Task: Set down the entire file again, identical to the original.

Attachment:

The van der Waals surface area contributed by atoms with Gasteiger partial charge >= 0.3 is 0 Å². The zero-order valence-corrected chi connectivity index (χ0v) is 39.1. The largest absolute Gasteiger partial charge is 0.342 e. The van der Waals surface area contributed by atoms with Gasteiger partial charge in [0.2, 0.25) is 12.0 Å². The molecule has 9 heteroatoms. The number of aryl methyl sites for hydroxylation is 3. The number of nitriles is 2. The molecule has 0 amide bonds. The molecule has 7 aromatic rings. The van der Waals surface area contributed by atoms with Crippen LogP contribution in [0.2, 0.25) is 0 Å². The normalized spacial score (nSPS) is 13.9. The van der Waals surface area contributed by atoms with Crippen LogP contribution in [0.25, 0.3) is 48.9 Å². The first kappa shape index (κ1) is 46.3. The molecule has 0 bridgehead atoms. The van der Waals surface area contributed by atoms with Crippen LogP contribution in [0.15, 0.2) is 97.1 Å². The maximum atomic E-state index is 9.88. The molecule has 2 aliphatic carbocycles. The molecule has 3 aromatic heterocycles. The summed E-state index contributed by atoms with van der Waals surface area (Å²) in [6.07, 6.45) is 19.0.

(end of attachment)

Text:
The van der Waals surface area contributed by atoms with Gasteiger partial charge >= 0.3 is 0 Å². The zero-order valence-corrected chi connectivity index (χ0v) is 39.1. The largest absolute Gasteiger partial charge is 0.342 e. The van der Waals surface area contributed by atoms with Gasteiger partial charge in [0.2, 0.25) is 12.0 Å². The molecule has 9 heteroatoms. The number of aryl methyl sites for hydroxylation is 3. The number of nitriles is 2. The molecule has 0 amide bonds. The molecule has 7 aromatic rings. The van der Waals surface area contributed by atoms with Crippen LogP contribution in [0.2, 0.25) is 0 Å². The normalized spacial score (nSPS) is 13.9. The van der Waals surface area contributed by atoms with Crippen LogP contribution in [0.25, 0.3) is 48.9 Å². The first kappa shape index (κ1) is 46.3. The molecule has 0 bridgehead atoms. The van der Waals surface area contributed by atoms with Crippen LogP contribution in [0.15, 0.2) is 97.1 Å². The maximum atomic E-state index is 9.88. The molecule has 2 aliphatic carbocycles. The molecule has 3 aromatic heterocycles. The summed E-state index contributed by atoms with van der Waals surface area (Å²) in [6.07, 6.45) is 19.0.